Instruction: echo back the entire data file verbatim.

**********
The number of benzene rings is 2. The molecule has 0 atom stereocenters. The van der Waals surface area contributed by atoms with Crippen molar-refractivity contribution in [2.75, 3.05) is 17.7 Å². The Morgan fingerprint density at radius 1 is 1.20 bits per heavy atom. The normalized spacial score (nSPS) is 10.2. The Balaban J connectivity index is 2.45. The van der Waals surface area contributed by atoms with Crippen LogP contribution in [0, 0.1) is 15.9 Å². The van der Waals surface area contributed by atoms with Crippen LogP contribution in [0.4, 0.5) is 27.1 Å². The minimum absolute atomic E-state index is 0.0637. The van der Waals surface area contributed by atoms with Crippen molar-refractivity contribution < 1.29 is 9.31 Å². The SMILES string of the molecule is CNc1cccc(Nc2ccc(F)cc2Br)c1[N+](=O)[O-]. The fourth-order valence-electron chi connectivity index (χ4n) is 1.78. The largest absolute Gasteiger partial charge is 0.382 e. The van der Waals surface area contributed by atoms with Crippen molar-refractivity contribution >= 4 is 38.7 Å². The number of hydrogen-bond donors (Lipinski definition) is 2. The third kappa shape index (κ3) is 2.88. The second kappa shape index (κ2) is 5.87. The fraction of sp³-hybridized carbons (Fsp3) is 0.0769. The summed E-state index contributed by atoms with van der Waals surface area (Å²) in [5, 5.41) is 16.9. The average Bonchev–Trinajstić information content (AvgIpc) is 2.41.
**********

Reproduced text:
The number of benzene rings is 2. The molecule has 0 atom stereocenters. The van der Waals surface area contributed by atoms with Crippen molar-refractivity contribution in [2.75, 3.05) is 17.7 Å². The Morgan fingerprint density at radius 1 is 1.20 bits per heavy atom. The normalized spacial score (nSPS) is 10.2. The Balaban J connectivity index is 2.45. The van der Waals surface area contributed by atoms with Crippen LogP contribution in [0, 0.1) is 15.9 Å². The van der Waals surface area contributed by atoms with Crippen LogP contribution in [0.4, 0.5) is 27.1 Å². The minimum absolute atomic E-state index is 0.0637. The van der Waals surface area contributed by atoms with Crippen molar-refractivity contribution < 1.29 is 9.31 Å². The SMILES string of the molecule is CNc1cccc(Nc2ccc(F)cc2Br)c1[N+](=O)[O-]. The fourth-order valence-electron chi connectivity index (χ4n) is 1.78. The largest absolute Gasteiger partial charge is 0.382 e. The van der Waals surface area contributed by atoms with Crippen molar-refractivity contribution >= 4 is 38.7 Å². The number of hydrogen-bond donors (Lipinski definition) is 2. The third kappa shape index (κ3) is 2.88. The second kappa shape index (κ2) is 5.87. The fraction of sp³-hybridized carbons (Fsp3) is 0.0769. The summed E-state index contributed by atoms with van der Waals surface area (Å²) in [5, 5.41) is 16.9. The average Bonchev–Trinajstić information content (AvgIpc) is 2.41.